The following steps are taken in preparing the stabilizer for use. The trailing vehicle is attached to the towing vehicle, the roller 22 is inserted on the camming plate and the spring 28 is connected to the eye 29 and the eye bolt 26. A torque wrench is then inserted in the recess 30 and the handle of the torque wrench is extended along the axis of the bar 21. Adjusting nuts 27 are then loosened to this extent. The upper securing nut is turned up toward the eye of the eye bolt 26. The lower securing nut is then tightened until the spring 28 is taut but without any tension placed on it. Pressure is then applied to the handle of the torque wrench which causes the bar 21 to pivot about the bolt 25. This will lift roller 22 from the camming plate. Pressure is continually applied to the handle of the torque wrench until the bar on the torque wrench indicates a torque of predetermined amount. For example, for a trailer weighing approximately 4500 pounds a torque of 70 foot pounds on the tension spring has been found to be adequate. As can be seen in the drawings the distance between the tension spring and its pivot point 25 is a multiple of the distance between the pivot point 25 and the roller 22. The torque of 70 foot pounds on the tension spring has a torque effect on the roller equal to the multiple of the ratio of the distance between the torsion spring and its pivot point 25 and the pivot point 25 and the roller 22. The lower securing nut is then turned up until when the pressure on the torque handle is released the spring 28 is distended to provide the same torque as indicated on the dial. The upper securing nut is then turned down to the handle to hold the eye bolt securely in place.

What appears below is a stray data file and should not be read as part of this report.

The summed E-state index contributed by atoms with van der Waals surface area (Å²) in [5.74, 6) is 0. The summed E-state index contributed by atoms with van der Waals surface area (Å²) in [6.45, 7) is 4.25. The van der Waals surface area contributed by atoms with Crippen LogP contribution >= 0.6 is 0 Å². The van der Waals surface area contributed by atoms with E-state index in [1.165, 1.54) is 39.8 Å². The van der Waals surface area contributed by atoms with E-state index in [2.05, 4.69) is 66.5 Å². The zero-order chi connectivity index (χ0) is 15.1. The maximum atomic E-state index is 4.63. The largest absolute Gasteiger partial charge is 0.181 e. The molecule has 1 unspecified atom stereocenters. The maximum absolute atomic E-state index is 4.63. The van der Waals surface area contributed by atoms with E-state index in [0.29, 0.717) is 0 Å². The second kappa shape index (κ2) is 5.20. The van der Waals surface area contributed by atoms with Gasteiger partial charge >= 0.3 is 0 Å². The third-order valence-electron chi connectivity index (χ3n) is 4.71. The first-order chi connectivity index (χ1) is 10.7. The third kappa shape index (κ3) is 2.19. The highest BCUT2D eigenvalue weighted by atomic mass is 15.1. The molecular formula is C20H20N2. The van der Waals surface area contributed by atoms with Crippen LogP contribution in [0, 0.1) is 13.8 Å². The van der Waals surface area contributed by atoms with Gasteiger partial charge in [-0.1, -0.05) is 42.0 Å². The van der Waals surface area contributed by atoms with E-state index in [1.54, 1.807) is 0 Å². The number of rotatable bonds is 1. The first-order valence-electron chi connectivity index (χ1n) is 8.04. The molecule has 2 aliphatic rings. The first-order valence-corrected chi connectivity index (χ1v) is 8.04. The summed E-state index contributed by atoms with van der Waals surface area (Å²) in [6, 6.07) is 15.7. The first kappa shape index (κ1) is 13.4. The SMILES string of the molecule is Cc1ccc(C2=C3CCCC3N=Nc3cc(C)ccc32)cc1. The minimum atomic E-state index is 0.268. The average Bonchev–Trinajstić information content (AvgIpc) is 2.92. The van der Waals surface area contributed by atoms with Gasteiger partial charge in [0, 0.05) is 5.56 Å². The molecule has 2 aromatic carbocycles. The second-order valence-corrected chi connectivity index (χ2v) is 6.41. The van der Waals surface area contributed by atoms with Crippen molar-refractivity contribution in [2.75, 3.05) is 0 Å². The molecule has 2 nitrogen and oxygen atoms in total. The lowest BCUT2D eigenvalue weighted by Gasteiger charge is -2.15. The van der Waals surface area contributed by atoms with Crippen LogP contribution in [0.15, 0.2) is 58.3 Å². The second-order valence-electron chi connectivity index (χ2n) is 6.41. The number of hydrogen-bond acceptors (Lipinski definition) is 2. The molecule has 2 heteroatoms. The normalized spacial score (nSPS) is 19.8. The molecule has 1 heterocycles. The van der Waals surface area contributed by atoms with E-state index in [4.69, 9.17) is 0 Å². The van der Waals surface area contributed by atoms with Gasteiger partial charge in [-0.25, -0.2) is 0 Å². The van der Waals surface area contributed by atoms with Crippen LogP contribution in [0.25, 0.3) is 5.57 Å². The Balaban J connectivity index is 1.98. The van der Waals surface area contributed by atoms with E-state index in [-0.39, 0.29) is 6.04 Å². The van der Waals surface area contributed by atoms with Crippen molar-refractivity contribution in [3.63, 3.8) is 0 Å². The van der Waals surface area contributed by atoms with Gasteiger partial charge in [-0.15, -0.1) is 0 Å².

FIG. 3 illustrates the manner in which the components cooperate to resist the change of alignment of the trailing vehicle and the towing vehicle. Beginning with the alignment of the two vehicles as shown in FIG. 2, as the towing vehicle turns to the left or conversely as the trailing vehicle is forced to the left the roller 22 begins to climb out of the arcuate recess 15. This movement is resisted by the force on the tension spring 26. Additionally the arm 21 will begin to move slightly about its pivot bolt 25 through slot 24. Since the roller is leaving the arcuate recess 15 and beginning to move toward the trailing vehicle along the cam surface of cam 13 this movement is resisted in part by the tension spring 26' as shown in FIG. 3. The slot 23 permits the roller 22 to move from the arcuate recess 15 without imparting undue pressure on the cam plate 13. Even so the movement of the roller 22 from the recess 15 along the arcuate surface of cam 13 applies an additional amount of torque to the lever 21 to attempt to resist this movement out of the recess. The torque which is thus created tends to always resist the movement of the trailing vehicle from the straight alignment with the towing vehicle. In addition to preventing the fish-tailing of the trailing vehicle, the torque created by the novel stabilizer of the present invention also improves the following of the trailing vehicle when the towing vehicle is making a turn such as around a street corner and the like. The trailing vehicle develops a tendency to come back into continued straight alignment with the towing vehicle and thus follows the path of towing vehicle more closely than when without the stabilizer.